When I first identified the troubling pattern of drastic cuts on commercial real estate valuations in the city center over the past 15 years, I was shocked. And scared. At something so big, so tangled and gangly and wrong. I wanted to blame someone. Because if you blame a person that means you can solve the problem. You just get rid of that person.
And so I started to blame Dusty. After all, it’s his name on the ballot every four years. It had to be him. The Board of Revision is composed of 3 members, the county auditor, the county treasurer and an appointee from the county commissioners. I didn’t really know what that meant. (I still don’t, a fact I realized during my appointment with David Mann on Friday when he pointed out that Dusty doesn’t actually hear the complaints – and so yesterday I wrote the Chief of Administration asking if I could attend a hearing.) But these men are ultimately responsible and so my buck stopped at Dusty.
But no matter how hard I tried to be mad at him, I couldn’t get rid of this niggling doubt in the back of my brain. The only thing I trust in life is my personal experience and everything I have personally experienced in relation to the Auditor’s office is positive. Dusty has returned my phone calls and responded to every email. He sent me to his chief of administration, Susan Silver, when he didn’t know the answers. Susan has been polite, cooperative and fulfilled my public record requests with an attention to service that is comparable to top-level for-profit companies, always addressing me as “Dear Ms. Holwadel.” She referred me to the very busy Terry Munz, a 40-year employee in charge of appraisals, and he seemed as honest and forthcoming as anybody I’ve ever met. None of them seemed like they had anything to hide.
And on top of that, there’s the obvious fact that Dusty Rhodes has been the lone voice sounding the alarm on the long-term consequences of current public policies regarding commercial real estate development. It was his post on the Auditor’s website from February 19, 2014 (http://www.hamiltoncountyauditor.org/pdf/news_TaxesBigGoveSubsidies.pdf) “Taxes, Big Government and Public Subsidies”, that made me write him in the first place.
Those very acts of government involvement considered so necessary to get anything
developed, to keep people here or attract new people, create an understandable
impression among taxpayers that the system is unfair. It is also largely inexplicable as
tax abatement, tax exemptions, and tax increment financing (TIFs) play favorites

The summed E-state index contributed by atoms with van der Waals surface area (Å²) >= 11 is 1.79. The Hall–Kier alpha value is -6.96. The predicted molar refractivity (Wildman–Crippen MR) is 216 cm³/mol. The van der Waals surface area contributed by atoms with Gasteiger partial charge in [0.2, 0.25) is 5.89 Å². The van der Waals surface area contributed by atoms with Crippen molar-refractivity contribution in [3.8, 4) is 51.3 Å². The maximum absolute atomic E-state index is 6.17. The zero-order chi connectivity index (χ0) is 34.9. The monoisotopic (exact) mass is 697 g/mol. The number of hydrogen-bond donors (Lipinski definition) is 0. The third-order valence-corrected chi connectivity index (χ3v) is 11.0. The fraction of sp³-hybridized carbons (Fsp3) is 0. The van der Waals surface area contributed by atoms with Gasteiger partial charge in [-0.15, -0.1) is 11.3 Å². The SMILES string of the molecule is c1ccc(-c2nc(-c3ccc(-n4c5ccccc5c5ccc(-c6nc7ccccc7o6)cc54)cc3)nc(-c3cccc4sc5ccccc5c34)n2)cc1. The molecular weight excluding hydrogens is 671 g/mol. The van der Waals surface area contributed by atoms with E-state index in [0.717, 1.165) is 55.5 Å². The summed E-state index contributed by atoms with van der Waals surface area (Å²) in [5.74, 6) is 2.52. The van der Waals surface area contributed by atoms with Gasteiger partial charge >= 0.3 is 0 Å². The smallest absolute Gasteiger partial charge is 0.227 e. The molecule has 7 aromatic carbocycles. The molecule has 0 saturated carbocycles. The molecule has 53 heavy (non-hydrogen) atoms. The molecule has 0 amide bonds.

chosen by the politicians who created this whole hodgepodge in the first place.
Even though I am a liberal Democrat and Dusty is a brand of conservative I didn’t think existed in the party, on this one issue, we are in complete agreement – probably because both of us have looked closely enough at the big picture to understand there’s something very, very wrong.
Then yesterday I stumbled upon another possible explanation for the devaluation pattern, one that didn’t have anything to do with elected representatives. Stuck in the middle of the search results for information on the 2011 Hamilton County reappraisal, I happened to notice a link to one of Cincinnati’s biggest and most reputable law firms and clicked through to a compelling page on their web site explaining the property complaint process and potential benefits of successful representation.
Bazinga! Some of my best friends are lawyers at these big law firms. And they are really smart. The reason they bill outrageous amounts for every hour of their time is because they are worth it. It is entirely possible and highly probable that after the riots, our darkest days in recent Cincinnati history when nobody even wanted to come downtown much less own property here, attorneys recognized more sympathetic decisions coming out of the Board of Revision and they did their job. They represented the interests of their clients and aggressively pursued any and all strategies to lower their costs of doing business.
The world is a complicated place, especially anything that involves money and people and politics. Blame is such a waste of time. Let’s just fix the problem.
Thanks for all you do, Dusty and company – and forgive me for jumping to my over-simplified conclusions.